In front of 50,000 fans he helped beat the Cuban national team in 1987.
During the same year he carried America’s flag at the opening ceremonies of the Pan American Games.
He won the James E. Sullivan Memorial Award as the top amateur athlete in the country and then signed a contract with the California Angels after being chosen in the first round of the 1988 Major League Baseball draft. Later, in 1993, he accomplished a feat few more able-bodied pitchers experience in their professional journeys, by throwing a no-hitter versus the Cleveland Indians.
Flint native Jim Abbott’s career milestones and accolades were more numerous than those of the average, talented athlete – and he achieved them all despite being born with only one hand. His life is the focus of the biographical film Set Apart: The Jim Abbott Story, scheduled to air at 4 p.m. Oct. 14 on Fox TV. Viewers are advised to consult their local listings to confirm broadcast times.
“I am from Flint and so I grew up watching Jim play,” says Mike Ramsdell whose Under the Hood Films is collaborating with Fox Sports Films and IMG Original Content to produce the documentary.
Ramsdell’s fourth feature film, Set Apart is a departure from the artist’s traditional documentary content, which often addresses international issues and conflicts.
“I usually make socially driven films” including stories that discuss “how the western world can be part of the solution,” says Ramsdell.
But following his most recent project, he wanted to tell a story that was “more regional, more local,” and didn’t require him to devote attention to international subject matter, which was favorable for personal reasons, Ramsdell says.
“I had a copy of Jim’s book and I read it and I said, ‘Man, this hasn’t been done yet.’”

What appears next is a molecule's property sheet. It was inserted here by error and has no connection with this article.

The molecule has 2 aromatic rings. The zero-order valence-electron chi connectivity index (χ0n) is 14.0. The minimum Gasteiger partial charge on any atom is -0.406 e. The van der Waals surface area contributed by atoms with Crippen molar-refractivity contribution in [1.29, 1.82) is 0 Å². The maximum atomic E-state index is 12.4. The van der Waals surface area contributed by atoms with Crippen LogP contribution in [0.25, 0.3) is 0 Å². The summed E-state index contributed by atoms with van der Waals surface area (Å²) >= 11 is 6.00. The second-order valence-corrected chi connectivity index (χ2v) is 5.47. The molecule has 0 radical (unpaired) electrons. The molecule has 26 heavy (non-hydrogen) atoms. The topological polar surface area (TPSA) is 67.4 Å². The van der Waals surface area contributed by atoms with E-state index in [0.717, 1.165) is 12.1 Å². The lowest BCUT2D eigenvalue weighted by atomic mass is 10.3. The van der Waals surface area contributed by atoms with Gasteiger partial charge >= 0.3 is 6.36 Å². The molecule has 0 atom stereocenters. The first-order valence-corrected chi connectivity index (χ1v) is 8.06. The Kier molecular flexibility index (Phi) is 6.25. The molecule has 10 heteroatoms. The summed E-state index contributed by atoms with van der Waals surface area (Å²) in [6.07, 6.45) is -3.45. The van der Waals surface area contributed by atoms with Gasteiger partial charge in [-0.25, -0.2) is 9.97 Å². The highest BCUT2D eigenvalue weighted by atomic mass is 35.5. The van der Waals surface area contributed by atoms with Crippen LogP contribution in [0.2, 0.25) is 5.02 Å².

Abbott resides in California, but still has personal ties to Flint and has supported charity, community efforts and organizations including the Boys & Girls Club. Ramsdell got in touch with the baseball legend, describing Abbott as “a gentleman,” who was, at first, a bit hesitant. Abbott wanted a better idea of “what story” Ramsdell specifically wanted to tell, the filmmaker remembers.
“I want to tell the story you want to tell,” was Ramsdell’s reply.
After communicating through much of 2017 the men developed a vision for Set Apart and filming at Flint locations began.
“Fox jumped on it right away,” Ramsdell says.
He was drawn to the story for reasons beyond the sheer intrigue of its central figure.
“All good sports stories exceed the boundaries of just sports,” Ramsdell adds. “There’s a reason why sports stories are considered metaphors for life.”
“Jim’s story is one of incredible perseverance, but more importantly, what drew me to him was his understanding that the struggle is the blessing,” he says. “Telling stories of perseverance, telling stories of staying in the grind, to use a wrestling term, those are all great. But telling the story of how the struggle is the gain, that is a more elevated conclusion.”
A member of the Michigan Baseball Hall of Fame, Abbott also played for the Milwaukee Brewers, Chicago White Sox, and New York Yankees.
Ramsdell launched Under the Hood Productions in 2000. His works include the Netflix documentary When Elephants Fight, executive produced and narrated by Robin Wright, and The Anatomy of Hate: A Dialogue to Hope.
“I just basically honed in on using film as a way to bring a better, more engaged understanding to issues and explain how people can be better informed abut addressing those issues,” he says.
Ramsdell and Abbott are considering a special screening of Set Apart for local audiences sometime near the holiday season. Part of his and Abbott’s goal in the telling of the documentary was to convey how the city helped shape a 10-year pro career that few had imagined could exist.
“He is not only a good story, but he is as much a product of Flint as anything,” Ramsdell says. “It was important for us to remind people of that: Flint is the home to a lot of incredible people who do incredible things.”